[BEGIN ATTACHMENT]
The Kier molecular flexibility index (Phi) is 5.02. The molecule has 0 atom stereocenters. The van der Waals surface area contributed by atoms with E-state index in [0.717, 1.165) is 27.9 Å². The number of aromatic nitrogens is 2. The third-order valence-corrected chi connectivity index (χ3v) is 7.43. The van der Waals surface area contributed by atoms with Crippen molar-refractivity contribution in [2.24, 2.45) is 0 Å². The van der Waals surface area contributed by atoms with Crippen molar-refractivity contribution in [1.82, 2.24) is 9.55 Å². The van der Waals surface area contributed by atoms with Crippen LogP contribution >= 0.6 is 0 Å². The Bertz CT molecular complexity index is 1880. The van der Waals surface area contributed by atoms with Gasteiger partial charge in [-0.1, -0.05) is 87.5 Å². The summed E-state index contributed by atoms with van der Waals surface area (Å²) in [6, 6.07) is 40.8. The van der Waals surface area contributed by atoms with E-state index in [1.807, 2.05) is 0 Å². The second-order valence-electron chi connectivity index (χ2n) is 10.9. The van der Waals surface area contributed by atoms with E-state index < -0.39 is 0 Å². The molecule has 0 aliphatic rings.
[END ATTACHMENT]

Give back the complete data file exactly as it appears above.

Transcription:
The Kier molecular flexibility index (Phi) is 5.02. The molecule has 0 atom stereocenters. The van der Waals surface area contributed by atoms with E-state index in [0.717, 1.165) is 27.9 Å². The number of aromatic nitrogens is 2. The third-order valence-corrected chi connectivity index (χ3v) is 7.43. The van der Waals surface area contributed by atoms with Crippen molar-refractivity contribution in [2.24, 2.45) is 0 Å². The van der Waals surface area contributed by atoms with Crippen molar-refractivity contribution in [1.82, 2.24) is 9.55 Å². The van der Waals surface area contributed by atoms with Crippen LogP contribution >= 0.6 is 0 Å². The Bertz CT molecular complexity index is 1880. The van der Waals surface area contributed by atoms with Gasteiger partial charge in [-0.1, -0.05) is 87.5 Å². The summed E-state index contributed by atoms with van der Waals surface area (Å²) in [6, 6.07) is 40.8. The van der Waals surface area contributed by atoms with E-state index in [1.807, 2.05) is 0 Å². The second-order valence-electron chi connectivity index (χ2n) is 10.9. The van der Waals surface area contributed by atoms with E-state index < -0.39 is 0 Å². The molecule has 0 aliphatic rings.